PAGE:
Because several key provisions involving Medicare kicked in soon after Congress passed the bill in 2010, many beneficiaries won’t see big changes in their coverage now. But those improvements could have evaporated had the law been overturned, so the ruling generated sighs of relief among advocacy organizations for older adults.


This means the annual free wellness exam will continue (about 2.2 million people took advantage of it last year, according to AARP), along with the first “Welcome to Medicare” visit, which will remain free, with no out-of-pocket costs.

A number of preventive services, including mammograms, bone scans and depression and diabetes screenings, used to involve deductibles and co-pays; under the Affordable Care Act, they no longer do.

And the gradual closing of the dread “doughnut hole” gap in Part D drug coverage by 2020 will proceed, bolstered by discounts that have already lowered drug costs. “The average Medicare beneficiary will continue to save an average $650 a year,” Max Richtman, who leads the National Committee to Preserve Social Security and Medicare, said in Thursday’s teleconference. “That’s real money, especially for seniors.”

On the long-term care front, the court’s action preserves several initiatives advancing efforts to support elderly and disabled people in their homes, rather than in nursing homes.

Several are already under way, including the Community First Choice Option, which assists states with the costs of in-home programs for people who would otherwise be institutionalized, and the Balancing Incentive Program, which increases federal matching Medicaid funds in states with less coverage for home and community services.

And starting in 2014, the Affordable Care Act will help husbands and wives hold onto more of their assets if a spouse must spend down to qualify for Medicaid.

Provisions that strengthen efforts to cut Medicare abuse and fraud will survive as well. And if the economics work as the Obama administration planned — a fairly big if — Medicare as a whole stays solvent longer.

One murky question concerns Medicaid, and the court’s ruling that states that don’t agree to expand their coverage can’t be penalized by losing their current financing. This could affect millions of people, but “we’re not exactly sure of all the ramifications,” Mr. Nathanson acknowledged.

Many states might agree to the expansion anyway, said Kevin Prindiville, deputy director of the National Senior Citizens Law Center. “The states get a great deal,” he said. “The feds pick up most of the costs.”

Amid the general applause from advocates for the elderly, several leaders said they foresaw ongoing Medicaid tussles with Congress and state governments. But for now, they were all smiles.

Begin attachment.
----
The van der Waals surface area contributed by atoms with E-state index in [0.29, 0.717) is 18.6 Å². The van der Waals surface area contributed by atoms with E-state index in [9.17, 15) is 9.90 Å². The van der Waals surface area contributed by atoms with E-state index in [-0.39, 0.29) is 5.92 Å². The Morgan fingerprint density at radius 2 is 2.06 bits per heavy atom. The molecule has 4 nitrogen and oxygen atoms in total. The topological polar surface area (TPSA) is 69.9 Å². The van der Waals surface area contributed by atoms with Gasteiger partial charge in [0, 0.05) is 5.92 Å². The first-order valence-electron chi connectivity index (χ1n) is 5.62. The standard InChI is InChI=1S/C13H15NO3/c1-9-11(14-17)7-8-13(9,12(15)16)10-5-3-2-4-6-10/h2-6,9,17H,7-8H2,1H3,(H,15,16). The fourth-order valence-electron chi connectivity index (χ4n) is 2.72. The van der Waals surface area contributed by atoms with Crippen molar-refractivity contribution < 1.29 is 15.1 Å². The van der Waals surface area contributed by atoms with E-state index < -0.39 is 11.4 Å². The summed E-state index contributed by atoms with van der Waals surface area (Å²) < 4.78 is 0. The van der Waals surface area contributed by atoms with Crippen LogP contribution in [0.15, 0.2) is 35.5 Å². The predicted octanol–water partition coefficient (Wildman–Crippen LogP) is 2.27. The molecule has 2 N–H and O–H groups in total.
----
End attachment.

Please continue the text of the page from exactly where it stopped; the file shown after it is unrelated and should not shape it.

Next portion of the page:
“A great win,” Mr. Prindiville said. “The act is going to improve health for seniors in a variety of ways.

 

For more information, you can gain free online access to the “Seniors’ Guide to Health Care Reform & Avoiding Nursing Home Poverty” which contains secret benefits revealed by the Affordable Care Act.

Click Here to Download the Senior & Boomers Guide to Health Care Reform & Avoiding  Nursing Home Poverty

At the Estate Planning & Asset Protection Law Center of Dennis Sullivan & Associates, we help people and their families concerned with losing their homes and life savings to increasing medical and nursing home costs, taxes and the costs and time delays of probate. We also protect clients from losing control of their own health and financial decisions.

 We encourage you to attend one of our free educational workshops to learn more about our process and what you can do to enhance the security of your spouse, home, life savings and legacy. To register for a seat at an upcoming workshop call (800) 964-4295 (24/7) or register online at www.SeniorWorkshop.com.

 



Tags: Medicare, Health Care, Beneficiary, elder care, seniors, health Care act, Health Care Ruling

Discuss These Estate Plan Topics With Your Children

Posted by Wellesley Estate Planning Attorney, Dennis B. Sullivan, Esq., CPA, LLM on Thu, Jun 07, 2012

LINK: http://www.yoursmartmoneymoves.com/2012/05/31/what-four-estate-planning-things-parents-should-tell-their-children/

From Your Smart Money Moves (May 31, 2012) “What Four Estate Planning Things Parents Should Tell Their Children”

1. Who is the executor of the estate?  If you have a will set up, it’s important to tell which child or children are the executors of your estate.  Inevitably, they should know where is your will is stored.  It is in a safe deposit box?  It is somewhere at the house?  Or, what’s the name of the attorney that has the will on file?  As the executors of the estate, they’re the ones that are going to be responsible for the orderly administration of all of your assets.  So it’s important to at least let them know that they are the executors. Sometimes, kids don’t want this responsibility. This doesn’t mean you need to talk about how much money you have, but you should be able to let them know that they will be the ones that will be helping to administer the estate down the road.